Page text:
“The ‘Stop the Boats’ rhetoric & the labelling of people seeking sanctuary as ‘criminals’ are a part of a twisted race to the bottom.”Apsana Begum MP
By Apsana Begum MP
The Tories are boasting of their Hostile Environment becoming even more hostile.
This includes the introduction of extra policies such as fine-hikes for landlords housing so-called illegal migrants, which in other words means more people will be homeless and destitute.
They are also updating the criteria assessing “credibility” of asylum claims by explicitly factoring in “failure” to produce an identity document or “refusal” to disclose information required to access an electronic device like a phone passcode. The result? More people will have basic rights denied and face institutional hostility.
The Tories also congratulated themselves for chillingly proceeding with x-rays and MRIs of teeth and bones to be used as part of the age-assessment process, further dehumanising people.
All of this is in the wake of the Tories’ refugee ban brought in by the Illegal Migration Act which breaches fundamental and internationally recognised rights.
But beyond the rhetoric and spin, the inescapable truth is most people in small boats coming to the UK are escaping terror and bloodshed. The Government are obviously aware of this because the majority are granted asylum.
Now, cruel mechanisms are being created to deny sanctuary to people known to be legitimate refugees.
Why are people being forced into risking their lives in the first place? It is simple: for many, there are no safe routes. In 2022, half those who crossed the channel in small boats were from Afghanistan, Eritrea, Iran, Sudan, or Syria.
And for those that do arrive? They are detained in unacceptable conditions, driven into poverty and destitution.
The “Stop the Boats” rhetoric and the labelling of people seeking sanctuary as “criminals” are a part of a twisted race to the bottom. When people commonly hear words such as “invasion” or “waves,” it gives legitimacy to a discourse of xenophobia – and there can be no doubt that such inflammatory language is linked to racism.
I was attacked by a torrent of racist abuse online after speaking in Parliament against the anti migrant legislation – including calls for me to be deported and threats of violence to “disinfect’ the UK of so-called “aliens” such as me.
Why are the Tories emphasising these issues now?
These are very difficult times and they need scapegoats.
The current cost-of-living crisis comes after over twelve years of austerity, and the burden of the crisis is being unfairly forced on to the shoulders of working-class communities, which includes migrants.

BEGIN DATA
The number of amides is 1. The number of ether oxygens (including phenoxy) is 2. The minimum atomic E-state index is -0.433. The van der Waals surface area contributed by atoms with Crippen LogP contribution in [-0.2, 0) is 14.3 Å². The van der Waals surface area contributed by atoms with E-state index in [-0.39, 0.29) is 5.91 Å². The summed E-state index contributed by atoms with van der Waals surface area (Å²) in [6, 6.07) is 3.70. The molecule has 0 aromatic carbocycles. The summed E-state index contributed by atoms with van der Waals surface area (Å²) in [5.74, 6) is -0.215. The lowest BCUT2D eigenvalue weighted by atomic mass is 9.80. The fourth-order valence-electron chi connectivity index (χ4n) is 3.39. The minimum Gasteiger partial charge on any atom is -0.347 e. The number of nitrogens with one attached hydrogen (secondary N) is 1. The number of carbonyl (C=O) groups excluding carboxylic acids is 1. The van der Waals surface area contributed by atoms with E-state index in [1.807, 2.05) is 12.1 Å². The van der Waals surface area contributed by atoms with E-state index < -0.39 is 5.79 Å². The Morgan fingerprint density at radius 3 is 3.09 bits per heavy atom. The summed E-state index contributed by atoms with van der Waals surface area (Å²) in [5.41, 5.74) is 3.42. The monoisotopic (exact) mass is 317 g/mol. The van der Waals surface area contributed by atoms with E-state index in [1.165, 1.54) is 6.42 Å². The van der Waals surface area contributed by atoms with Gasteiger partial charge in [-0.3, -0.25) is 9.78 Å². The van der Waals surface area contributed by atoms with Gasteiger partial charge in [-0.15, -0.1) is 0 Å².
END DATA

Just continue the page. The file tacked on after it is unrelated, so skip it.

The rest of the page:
All this is a product of an economic system that favours the super-rich. It is hardly a secret that massive corporations are profiting at all our expense, and this is why the political discourse framed around “immigration concerns” is a deliberately constructed smoke screen to let the Tories – and the economic system – off the hook.
Austerity and disempowerment is a climate upon which bigotry thrives. And what becomes of dissatisfaction with the status quo, when all that is offered instead is the status quo?
We must not give ground to those that say tackling injustice is not possible and are intent on pushing conservative economic policies.
Instead, we must call out political opportunism and racism for what they are.
And yet, social democratic parties across Europe are increasingly pandering to antimigrant sentiment. But the idea that attacking migrants is election-winning for Labour and other social democratic parties, as proposed by some on the right of the party, is completely flawed. In the 1960s, Labour brought in what many now feel to be problematic immigration acts, but the Tories won in 1970. In 2015, an election mug promising “Controls on Immigration” heralded another defeat.
All pandering to racism does is help create a fearful climate in which migrants are scapegoated and a bidding war regarding how oppressive, draconian, and inhumane the “solution” should be.
Wherever we are from, we must stand together, proudly and without hesitation, against racism and all those that seek to divide us.
As the daughter of migrants who faced violence and persecution from the far-right, I know that whether it is the Bangladeshi community standing up and leading the anti-fascist fightback on Brick Lane following the murder of Altab Ali in 1978, or the Jewish community who came together in the battle of Cable Street in 1936 to stand up to Oswald Mosley, in East London we will never let our communities be targeted. Because, ultimately, the only way to defeat fear, despair, and disempowerment, is the politics of hope and socialism.
- This article appears in the special Labour Outlook hard-copy bulletin for Autumn 2023. Download and read it here.
- Apsana Begum is the MP for Poplar and Limehouse, you can follow her on Facebook, Twitter and Instagram.
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